The second thing to examine is the piece of paper and envelope and stamp if these are available. If it’s fancy paper and a bright colored envelope with a flower stamp, I will bet you that the letter was written by a woman. A typed letter enclosed in a plain envelope with a regular liberty bell stamp may be from a man. A business person, however, may choose to use business stationery complete with matching envelopes. Personally, I tend toward college-ruled notebook paper when writing my friend. The reason is that I like to write very long letters and so need lots of space to convey my thoughts. I also like how the lines keep my words from wavering on the page, a subtle hint that I’m a stickler for neatness.
The third thing to study is the style of writing based on the actual text and the closing. Everyone has a unique style that they develop over time and vary for different people and occasions. A business person would be expected to be professional and brief with a courteous, but not overly familiar closing. Lovers may ramble, use superfluous language, fancy closings, and possibly not make a lot of sense. Condolences or ‘thank you’ notes would be shorter, respectful, and depending on the person, a bit more personal. A letter to a friend is likely written in a relaxed and easy style, punctuated by bouts of humor and earnestness, with an affectionate or informal closing.
This all may seem excessively analytical, but remember what I wrote above. Letters make an impression. Unlike email or texts, they are a physical object that can be touched and held. In addition to their content, they have a unique value in that they convey little details technology does not. Hence they also give you a deeper insight into a person than technology does.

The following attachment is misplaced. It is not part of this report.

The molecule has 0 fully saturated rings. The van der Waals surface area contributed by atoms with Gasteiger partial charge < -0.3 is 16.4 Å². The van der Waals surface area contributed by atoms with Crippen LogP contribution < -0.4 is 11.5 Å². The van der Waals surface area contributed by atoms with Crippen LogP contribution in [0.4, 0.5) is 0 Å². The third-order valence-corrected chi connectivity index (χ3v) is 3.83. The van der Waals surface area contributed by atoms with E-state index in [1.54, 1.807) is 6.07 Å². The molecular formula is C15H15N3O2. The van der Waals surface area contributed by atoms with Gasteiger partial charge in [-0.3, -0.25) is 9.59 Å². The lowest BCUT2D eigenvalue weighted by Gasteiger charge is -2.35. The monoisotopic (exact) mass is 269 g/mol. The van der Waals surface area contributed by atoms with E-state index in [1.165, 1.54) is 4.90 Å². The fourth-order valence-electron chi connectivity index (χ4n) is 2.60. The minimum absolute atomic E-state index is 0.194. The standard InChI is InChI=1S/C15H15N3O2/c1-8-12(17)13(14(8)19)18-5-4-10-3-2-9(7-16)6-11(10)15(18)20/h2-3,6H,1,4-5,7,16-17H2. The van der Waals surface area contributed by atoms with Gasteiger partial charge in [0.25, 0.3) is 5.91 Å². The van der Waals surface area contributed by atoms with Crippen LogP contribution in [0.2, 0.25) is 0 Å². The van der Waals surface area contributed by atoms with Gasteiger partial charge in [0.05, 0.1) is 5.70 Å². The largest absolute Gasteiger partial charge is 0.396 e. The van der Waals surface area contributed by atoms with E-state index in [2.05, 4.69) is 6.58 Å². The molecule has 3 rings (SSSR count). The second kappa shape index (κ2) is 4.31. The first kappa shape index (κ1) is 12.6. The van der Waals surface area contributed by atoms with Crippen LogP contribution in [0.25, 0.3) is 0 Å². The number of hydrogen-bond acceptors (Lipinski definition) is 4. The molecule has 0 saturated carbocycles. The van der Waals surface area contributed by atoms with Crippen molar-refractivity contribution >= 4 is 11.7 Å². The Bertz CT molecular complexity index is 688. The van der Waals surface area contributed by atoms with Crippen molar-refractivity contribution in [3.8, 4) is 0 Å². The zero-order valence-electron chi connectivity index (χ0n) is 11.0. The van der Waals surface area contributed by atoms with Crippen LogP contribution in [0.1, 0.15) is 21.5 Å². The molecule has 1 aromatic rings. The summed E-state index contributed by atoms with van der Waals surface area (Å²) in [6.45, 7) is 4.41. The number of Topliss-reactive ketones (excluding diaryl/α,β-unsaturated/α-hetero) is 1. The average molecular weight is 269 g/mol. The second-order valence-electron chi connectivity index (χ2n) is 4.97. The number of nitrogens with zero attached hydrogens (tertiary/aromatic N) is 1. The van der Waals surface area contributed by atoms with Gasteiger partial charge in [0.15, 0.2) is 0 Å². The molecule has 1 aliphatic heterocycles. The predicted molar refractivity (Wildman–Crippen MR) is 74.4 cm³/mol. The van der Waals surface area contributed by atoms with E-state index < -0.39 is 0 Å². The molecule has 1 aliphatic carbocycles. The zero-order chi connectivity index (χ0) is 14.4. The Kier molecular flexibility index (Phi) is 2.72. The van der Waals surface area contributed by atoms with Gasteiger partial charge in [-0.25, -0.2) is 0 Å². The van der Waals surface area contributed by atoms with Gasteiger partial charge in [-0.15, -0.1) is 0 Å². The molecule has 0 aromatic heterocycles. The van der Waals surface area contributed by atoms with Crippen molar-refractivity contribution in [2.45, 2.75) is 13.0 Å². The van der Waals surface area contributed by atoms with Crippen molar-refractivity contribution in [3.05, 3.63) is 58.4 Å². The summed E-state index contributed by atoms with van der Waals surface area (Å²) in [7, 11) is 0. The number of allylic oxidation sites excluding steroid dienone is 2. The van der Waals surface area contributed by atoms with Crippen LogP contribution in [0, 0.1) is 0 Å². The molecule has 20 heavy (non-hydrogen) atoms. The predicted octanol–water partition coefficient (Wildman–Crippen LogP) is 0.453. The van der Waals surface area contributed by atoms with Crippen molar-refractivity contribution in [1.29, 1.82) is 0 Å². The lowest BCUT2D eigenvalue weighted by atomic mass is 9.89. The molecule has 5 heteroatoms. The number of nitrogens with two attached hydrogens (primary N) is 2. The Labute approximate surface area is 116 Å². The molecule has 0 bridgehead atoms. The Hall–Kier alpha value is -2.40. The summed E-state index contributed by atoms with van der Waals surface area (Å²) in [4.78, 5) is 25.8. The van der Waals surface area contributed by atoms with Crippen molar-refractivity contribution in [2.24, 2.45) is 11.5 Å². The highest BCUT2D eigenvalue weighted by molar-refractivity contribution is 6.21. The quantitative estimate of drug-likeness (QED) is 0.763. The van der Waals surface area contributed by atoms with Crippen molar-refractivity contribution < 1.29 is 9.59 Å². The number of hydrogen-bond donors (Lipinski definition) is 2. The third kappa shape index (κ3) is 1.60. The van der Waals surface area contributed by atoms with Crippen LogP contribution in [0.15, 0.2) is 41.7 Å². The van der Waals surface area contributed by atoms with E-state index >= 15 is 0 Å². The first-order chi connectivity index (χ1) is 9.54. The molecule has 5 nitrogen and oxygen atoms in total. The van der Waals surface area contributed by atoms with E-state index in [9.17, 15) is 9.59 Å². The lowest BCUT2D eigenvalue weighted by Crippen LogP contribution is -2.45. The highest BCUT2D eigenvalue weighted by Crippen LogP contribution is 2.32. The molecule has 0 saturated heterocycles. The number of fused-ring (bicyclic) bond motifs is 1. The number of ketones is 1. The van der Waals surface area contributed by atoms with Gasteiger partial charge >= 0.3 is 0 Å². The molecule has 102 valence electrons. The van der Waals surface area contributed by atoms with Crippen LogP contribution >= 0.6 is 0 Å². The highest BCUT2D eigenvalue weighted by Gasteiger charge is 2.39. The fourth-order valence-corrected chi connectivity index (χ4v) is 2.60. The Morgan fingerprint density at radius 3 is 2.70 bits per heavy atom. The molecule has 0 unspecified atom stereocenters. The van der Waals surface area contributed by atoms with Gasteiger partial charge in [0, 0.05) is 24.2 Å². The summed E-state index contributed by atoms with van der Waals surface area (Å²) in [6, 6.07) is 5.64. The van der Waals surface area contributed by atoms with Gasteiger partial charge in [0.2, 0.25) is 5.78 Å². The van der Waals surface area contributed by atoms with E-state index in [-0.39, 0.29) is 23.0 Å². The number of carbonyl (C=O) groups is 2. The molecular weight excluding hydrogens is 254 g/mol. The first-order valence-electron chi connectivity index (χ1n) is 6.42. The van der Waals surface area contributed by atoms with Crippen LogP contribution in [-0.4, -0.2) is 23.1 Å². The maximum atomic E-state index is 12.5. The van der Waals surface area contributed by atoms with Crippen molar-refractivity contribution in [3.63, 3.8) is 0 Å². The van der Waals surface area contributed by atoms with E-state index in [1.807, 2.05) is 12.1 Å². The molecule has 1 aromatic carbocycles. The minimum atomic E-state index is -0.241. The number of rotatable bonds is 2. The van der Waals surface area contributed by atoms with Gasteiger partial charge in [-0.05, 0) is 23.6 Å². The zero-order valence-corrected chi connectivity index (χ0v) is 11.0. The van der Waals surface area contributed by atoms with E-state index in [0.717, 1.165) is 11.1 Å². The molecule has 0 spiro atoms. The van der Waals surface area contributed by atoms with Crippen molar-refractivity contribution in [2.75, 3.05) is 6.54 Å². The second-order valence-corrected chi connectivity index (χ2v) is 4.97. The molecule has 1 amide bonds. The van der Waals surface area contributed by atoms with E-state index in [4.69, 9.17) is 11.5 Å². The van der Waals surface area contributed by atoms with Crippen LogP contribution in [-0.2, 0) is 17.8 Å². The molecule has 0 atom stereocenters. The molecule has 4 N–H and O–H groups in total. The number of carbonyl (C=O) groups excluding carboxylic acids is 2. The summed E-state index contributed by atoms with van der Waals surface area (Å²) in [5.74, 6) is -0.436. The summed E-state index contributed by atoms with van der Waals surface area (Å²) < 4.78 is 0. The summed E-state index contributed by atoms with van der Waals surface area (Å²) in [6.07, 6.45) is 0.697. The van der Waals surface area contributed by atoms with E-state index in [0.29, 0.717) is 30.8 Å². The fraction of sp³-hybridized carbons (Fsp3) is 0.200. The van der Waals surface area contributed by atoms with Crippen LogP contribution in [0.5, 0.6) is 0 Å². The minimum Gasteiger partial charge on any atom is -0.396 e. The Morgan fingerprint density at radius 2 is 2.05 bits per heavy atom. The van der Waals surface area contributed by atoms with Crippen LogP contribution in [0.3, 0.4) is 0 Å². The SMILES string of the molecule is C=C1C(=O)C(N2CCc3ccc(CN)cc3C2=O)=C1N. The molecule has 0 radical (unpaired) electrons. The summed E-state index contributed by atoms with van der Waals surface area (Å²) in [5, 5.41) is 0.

Perhaps I have swayed you into taking up letter writing. Maybe you’ll pull out some paper and pen, settle in a comfortable chair, and then, just as you’re ready to get started, freeze. This is what we call writer’s block. Usually when it occurs, the mind is overwhelmed with anxiety as the person wonders what in the world they’re supposed to write. Perhaps you’re just not used to writing and not quite sure how to start. If that’s the case, I suggest outlining your letter or typing it out first on the computer, starting in the middle of a paragraph. Maybe though, you’re paralyzed because you don’t think you have anything to say. Reader, I assure you, you must have something to say. Let me just share this quote to prove it.
How frequently do we hear persons exclaiming, that they do not know what to write about! Such an observation is a disgrace to the person who makes it. Were the mother, the sister, the cousin, friend, or even acquaintance, to enter the room in which you are sitting…would you have nothing to say?[Young Lady’s Own Book, 1836]
Take a deep breath now and start scribbling down those words. Your letter does not have to be long and detailed and written in fancy cursive with elaborate swoops. It can be written on plain old notebook paper with a pencil and in regular manuscript. Or it could be done in a fun green or purple pen with drawings along the edges. Or you could use that fancy stationery you bought a while back, but never opened up. Whatever you do though, just write. Oh, and enjoy the moment.
Letter writing is a timeless art form that never goes out of style. It shows that you care for the person you’re writing to, and additionally, distinguishes you in the modern age. It is courtesy at its best.
Go write now and enjoy the feeling of ink flowing onto paper. Who knows? Maybe you’ll get a surprise when the other person writes back. Now wouldn’t that be wonderful?
P.S. If you wish to try letter writing, but have no one to write to, feel free to send me a digital letter at email@example.com. I love to hear from readers and I promise that I’ll write back.